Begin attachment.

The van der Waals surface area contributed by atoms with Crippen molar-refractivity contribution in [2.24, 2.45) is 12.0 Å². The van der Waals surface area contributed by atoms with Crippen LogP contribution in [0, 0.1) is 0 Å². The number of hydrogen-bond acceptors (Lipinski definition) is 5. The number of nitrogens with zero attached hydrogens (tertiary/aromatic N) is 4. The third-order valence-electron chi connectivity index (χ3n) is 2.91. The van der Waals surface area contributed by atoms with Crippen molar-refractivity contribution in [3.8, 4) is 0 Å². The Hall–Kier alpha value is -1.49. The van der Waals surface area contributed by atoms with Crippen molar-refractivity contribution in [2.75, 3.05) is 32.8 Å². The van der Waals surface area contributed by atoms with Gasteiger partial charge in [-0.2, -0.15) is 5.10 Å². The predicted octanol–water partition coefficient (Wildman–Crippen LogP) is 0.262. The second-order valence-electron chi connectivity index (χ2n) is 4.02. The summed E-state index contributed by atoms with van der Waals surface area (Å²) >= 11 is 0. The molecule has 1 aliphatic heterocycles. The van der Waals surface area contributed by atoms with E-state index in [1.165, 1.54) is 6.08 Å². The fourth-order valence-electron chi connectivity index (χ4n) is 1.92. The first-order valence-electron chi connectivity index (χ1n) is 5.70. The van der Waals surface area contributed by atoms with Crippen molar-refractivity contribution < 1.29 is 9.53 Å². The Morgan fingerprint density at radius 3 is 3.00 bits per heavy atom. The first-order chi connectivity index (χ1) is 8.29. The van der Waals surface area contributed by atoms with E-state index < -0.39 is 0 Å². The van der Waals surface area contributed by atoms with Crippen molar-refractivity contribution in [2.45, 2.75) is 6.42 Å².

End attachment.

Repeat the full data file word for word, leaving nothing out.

The van der Waals surface area contributed by atoms with Crippen molar-refractivity contribution in [2.24, 2.45) is 12.0 Å². The van der Waals surface area contributed by atoms with Crippen LogP contribution in [0, 0.1) is 0 Å². The number of hydrogen-bond acceptors (Lipinski definition) is 5. The number of nitrogens with zero attached hydrogens (tertiary/aromatic N) is 4. The third-order valence-electron chi connectivity index (χ3n) is 2.91. The van der Waals surface area contributed by atoms with Crippen molar-refractivity contribution in [3.8, 4) is 0 Å². The Hall–Kier alpha value is -1.49. The van der Waals surface area contributed by atoms with Crippen molar-refractivity contribution in [2.75, 3.05) is 32.8 Å². The van der Waals surface area contributed by atoms with Gasteiger partial charge in [-0.2, -0.15) is 5.10 Å². The predicted octanol–water partition coefficient (Wildman–Crippen LogP) is 0.262. The second-order valence-electron chi connectivity index (χ2n) is 4.02. The summed E-state index contributed by atoms with van der Waals surface area (Å²) >= 11 is 0. The molecule has 1 aliphatic heterocycles. The van der Waals surface area contributed by atoms with E-state index in [1.165, 1.54) is 6.08 Å². The fourth-order valence-electron chi connectivity index (χ4n) is 1.92. The first-order valence-electron chi connectivity index (χ1n) is 5.70. The van der Waals surface area contributed by atoms with Crippen molar-refractivity contribution < 1.29 is 9.53 Å². The Morgan fingerprint density at radius 3 is 3.00 bits per heavy atom. The first-order chi connectivity index (χ1) is 8.29. The van der Waals surface area contributed by atoms with E-state index < -0.39 is 0 Å². The van der Waals surface area contributed by atoms with Crippen molar-refractivity contribution in [2.45, 2.75) is 6.42 Å².